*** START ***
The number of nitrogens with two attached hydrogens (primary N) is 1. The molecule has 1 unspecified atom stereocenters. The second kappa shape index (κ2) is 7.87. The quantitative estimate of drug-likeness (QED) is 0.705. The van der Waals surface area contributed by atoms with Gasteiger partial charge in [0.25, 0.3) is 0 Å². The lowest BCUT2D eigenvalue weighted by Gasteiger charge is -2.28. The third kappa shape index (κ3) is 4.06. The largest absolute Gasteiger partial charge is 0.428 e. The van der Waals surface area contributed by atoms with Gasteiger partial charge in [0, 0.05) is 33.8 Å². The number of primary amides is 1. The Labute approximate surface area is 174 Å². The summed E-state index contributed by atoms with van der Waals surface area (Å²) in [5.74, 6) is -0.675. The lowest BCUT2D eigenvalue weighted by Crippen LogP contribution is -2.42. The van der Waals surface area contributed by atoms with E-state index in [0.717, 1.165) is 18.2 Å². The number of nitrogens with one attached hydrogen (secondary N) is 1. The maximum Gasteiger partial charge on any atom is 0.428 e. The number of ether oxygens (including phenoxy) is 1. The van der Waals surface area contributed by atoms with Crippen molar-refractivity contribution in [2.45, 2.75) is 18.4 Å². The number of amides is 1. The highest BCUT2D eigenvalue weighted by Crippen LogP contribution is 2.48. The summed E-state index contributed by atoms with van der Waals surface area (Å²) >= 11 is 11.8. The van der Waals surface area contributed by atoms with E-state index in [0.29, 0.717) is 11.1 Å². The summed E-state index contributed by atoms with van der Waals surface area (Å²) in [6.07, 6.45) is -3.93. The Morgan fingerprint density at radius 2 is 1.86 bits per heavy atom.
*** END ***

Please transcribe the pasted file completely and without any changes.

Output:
The number of nitrogens with two attached hydrogens (primary N) is 1. The molecule has 1 unspecified atom stereocenters. The second kappa shape index (κ2) is 7.87. The quantitative estimate of drug-likeness (QED) is 0.705. The van der Waals surface area contributed by atoms with Gasteiger partial charge in [0.25, 0.3) is 0 Å². The lowest BCUT2D eigenvalue weighted by Gasteiger charge is -2.28. The third kappa shape index (κ3) is 4.06. The largest absolute Gasteiger partial charge is 0.428 e. The van der Waals surface area contributed by atoms with Gasteiger partial charge in [0, 0.05) is 33.8 Å². The number of primary amides is 1. The Labute approximate surface area is 174 Å². The summed E-state index contributed by atoms with van der Waals surface area (Å²) in [5.74, 6) is -0.675. The lowest BCUT2D eigenvalue weighted by Crippen LogP contribution is -2.42. The van der Waals surface area contributed by atoms with E-state index in [0.717, 1.165) is 18.2 Å². The number of nitrogens with one attached hydrogen (secondary N) is 1. The maximum Gasteiger partial charge on any atom is 0.428 e. The number of ether oxygens (including phenoxy) is 1. The van der Waals surface area contributed by atoms with Crippen molar-refractivity contribution in [2.45, 2.75) is 18.4 Å². The number of amides is 1. The highest BCUT2D eigenvalue weighted by Crippen LogP contribution is 2.48. The summed E-state index contributed by atoms with van der Waals surface area (Å²) >= 11 is 11.8. The van der Waals surface area contributed by atoms with E-state index in [0.29, 0.717) is 11.1 Å². The summed E-state index contributed by atoms with van der Waals surface area (Å²) in [6.07, 6.45) is -3.93. The Morgan fingerprint density at radius 2 is 1.86 bits per heavy atom.